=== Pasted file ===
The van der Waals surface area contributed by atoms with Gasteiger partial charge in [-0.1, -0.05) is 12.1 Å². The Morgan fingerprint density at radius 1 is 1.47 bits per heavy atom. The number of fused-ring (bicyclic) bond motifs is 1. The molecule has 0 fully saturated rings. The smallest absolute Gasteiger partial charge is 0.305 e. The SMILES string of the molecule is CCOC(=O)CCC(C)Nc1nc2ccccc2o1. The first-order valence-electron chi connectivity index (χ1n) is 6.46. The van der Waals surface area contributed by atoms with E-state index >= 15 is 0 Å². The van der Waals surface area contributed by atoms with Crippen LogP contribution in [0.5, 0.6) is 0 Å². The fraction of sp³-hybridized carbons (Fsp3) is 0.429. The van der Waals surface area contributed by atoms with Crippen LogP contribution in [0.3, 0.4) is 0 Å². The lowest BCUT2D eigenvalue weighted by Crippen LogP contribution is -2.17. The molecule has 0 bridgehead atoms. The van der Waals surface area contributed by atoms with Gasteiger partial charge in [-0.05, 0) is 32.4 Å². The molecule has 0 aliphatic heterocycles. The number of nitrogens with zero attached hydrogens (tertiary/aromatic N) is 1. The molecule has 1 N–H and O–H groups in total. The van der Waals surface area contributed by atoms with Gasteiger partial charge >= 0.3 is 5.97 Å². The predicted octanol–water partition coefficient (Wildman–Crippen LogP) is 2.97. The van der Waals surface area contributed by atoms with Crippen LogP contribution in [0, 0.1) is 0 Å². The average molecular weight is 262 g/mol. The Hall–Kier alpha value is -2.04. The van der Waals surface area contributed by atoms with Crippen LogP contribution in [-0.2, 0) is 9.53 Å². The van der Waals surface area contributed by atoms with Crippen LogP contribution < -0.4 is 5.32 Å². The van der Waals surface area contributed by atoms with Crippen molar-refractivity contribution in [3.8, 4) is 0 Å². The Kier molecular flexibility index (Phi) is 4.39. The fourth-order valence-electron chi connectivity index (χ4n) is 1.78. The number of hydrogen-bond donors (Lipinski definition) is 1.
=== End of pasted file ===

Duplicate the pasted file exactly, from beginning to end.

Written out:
The van der Waals surface area contributed by atoms with Gasteiger partial charge in [-0.1, -0.05) is 12.1 Å². The Morgan fingerprint density at radius 1 is 1.47 bits per heavy atom. The number of fused-ring (bicyclic) bond motifs is 1. The molecule has 0 fully saturated rings. The smallest absolute Gasteiger partial charge is 0.305 e. The SMILES string of the molecule is CCOC(=O)CCC(C)Nc1nc2ccccc2o1. The first-order valence-electron chi connectivity index (χ1n) is 6.46. The van der Waals surface area contributed by atoms with E-state index >= 15 is 0 Å². The van der Waals surface area contributed by atoms with Crippen LogP contribution in [0.5, 0.6) is 0 Å². The fraction of sp³-hybridized carbons (Fsp3) is 0.429. The van der Waals surface area contributed by atoms with Crippen LogP contribution in [0.3, 0.4) is 0 Å². The lowest BCUT2D eigenvalue weighted by Crippen LogP contribution is -2.17. The molecule has 0 bridgehead atoms. The van der Waals surface area contributed by atoms with Gasteiger partial charge in [-0.05, 0) is 32.4 Å². The molecule has 0 aliphatic heterocycles. The number of nitrogens with zero attached hydrogens (tertiary/aromatic N) is 1. The molecule has 1 N–H and O–H groups in total. The van der Waals surface area contributed by atoms with Gasteiger partial charge >= 0.3 is 5.97 Å². The predicted octanol–water partition coefficient (Wildman–Crippen LogP) is 2.97. The van der Waals surface area contributed by atoms with Crippen LogP contribution in [0, 0.1) is 0 Å². The average molecular weight is 262 g/mol. The Hall–Kier alpha value is -2.04. The van der Waals surface area contributed by atoms with Crippen LogP contribution in [-0.2, 0) is 9.53 Å². The van der Waals surface area contributed by atoms with Crippen LogP contribution < -0.4 is 5.32 Å². The van der Waals surface area contributed by atoms with Crippen molar-refractivity contribution in [3.8, 4) is 0 Å². The Kier molecular flexibility index (Phi) is 4.39. The fourth-order valence-electron chi connectivity index (χ4n) is 1.78. The number of hydrogen-bond donors (Lipinski definition) is 1.